• Patients who do not have daytime hypoxemia or use oxygen therapy during the day, but who experience a drop in their oxygen saturations when they sleep.

Supplemental oxygen therapy can provide myriad benefits for these groups experiencing nocturnal hypoxemia and oxygen desaturation, and Inogen oxygen concentrators can help increase those benefits. For patients using oxygen therapy at night, there are a number of factors to consider for the treatment to be as successful as possible. Patients should discuss the convenience of their oxygen delivery device, including whether they can travel with it, as well as the sound level when in operation and the mode of oxygen delivery (i.e. pulse dose versus continuous flow dosing). With an oxygen concentrator from Inogen, you get a product rooted in innovation and designed to help improve your life. 

Inogen oxygen concentrators are made to be incredibly quiet, so they will not disturb you or a partner as you settle down to rest or while you sleep. All Inogen oxygen concentrators run at a noise level of 40 decibels or less, which is about the noise level of a library.[8] Additionally, because each of our oxygen concentrators is designed to be small and easy to take with you, you can bring your Inogen oxygen concentrator with you, even when you travel, so you will not have to worry about sleeping away from home.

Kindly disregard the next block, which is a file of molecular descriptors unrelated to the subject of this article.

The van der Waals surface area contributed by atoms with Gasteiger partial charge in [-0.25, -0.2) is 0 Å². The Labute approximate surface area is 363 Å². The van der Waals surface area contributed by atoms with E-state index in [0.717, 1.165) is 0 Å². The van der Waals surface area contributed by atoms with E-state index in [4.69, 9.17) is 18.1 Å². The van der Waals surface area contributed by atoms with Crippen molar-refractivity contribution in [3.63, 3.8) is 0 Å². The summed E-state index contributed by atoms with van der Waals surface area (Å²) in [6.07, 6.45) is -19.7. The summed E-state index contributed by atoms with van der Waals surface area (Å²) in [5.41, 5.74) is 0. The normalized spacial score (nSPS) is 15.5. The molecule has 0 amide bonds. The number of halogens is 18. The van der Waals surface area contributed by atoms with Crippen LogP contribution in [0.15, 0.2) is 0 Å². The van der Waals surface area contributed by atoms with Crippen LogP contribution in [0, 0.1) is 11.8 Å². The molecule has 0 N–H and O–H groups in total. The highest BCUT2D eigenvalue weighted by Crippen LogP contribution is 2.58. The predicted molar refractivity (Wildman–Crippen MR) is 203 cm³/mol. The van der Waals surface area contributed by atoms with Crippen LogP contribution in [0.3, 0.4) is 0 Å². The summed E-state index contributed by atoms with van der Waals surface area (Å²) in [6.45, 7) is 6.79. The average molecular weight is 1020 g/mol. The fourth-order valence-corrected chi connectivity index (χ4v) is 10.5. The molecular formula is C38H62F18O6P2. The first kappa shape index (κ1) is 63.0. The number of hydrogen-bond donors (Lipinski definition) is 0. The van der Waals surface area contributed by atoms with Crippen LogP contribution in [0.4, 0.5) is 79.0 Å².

Finally, Inogen offers portable oxygen concentrators with Intelligent Delivery Technology® to help ensure that you get the right oxygen dose for you at the right time. Intelligent Delivery Technology adjusts to your breathing rate, delivering the correct bolus dose for your nocturnal breathing pattern. If your doctor determines that you need continuous flow oxygen, our home oxygen concentrators offer continuous flow dosing to meet your needs.

Learn How Inogen Can Help Treat Your Nocturnal Desaturation

If you believe you may have nocturnal hypoxemia and oxygen desaturation, you should see your doctor right away. Transient nocturnal desaturation can cause serious problems and, like any hypoxemic condition, can affect your health over time. You may ultimately experience negative changes in your blood vessels, blood pressure, brain health, cardiac function and pulmonary function. Nocturnal desaturation can also be an indication that a chronic health condition, like COPD or pulmonary hypertension, is worsening. If you wake up feeling unusually fatigued and unrefreshed, even after a full night’s sleep, it is time to seek medical attention.[9][10]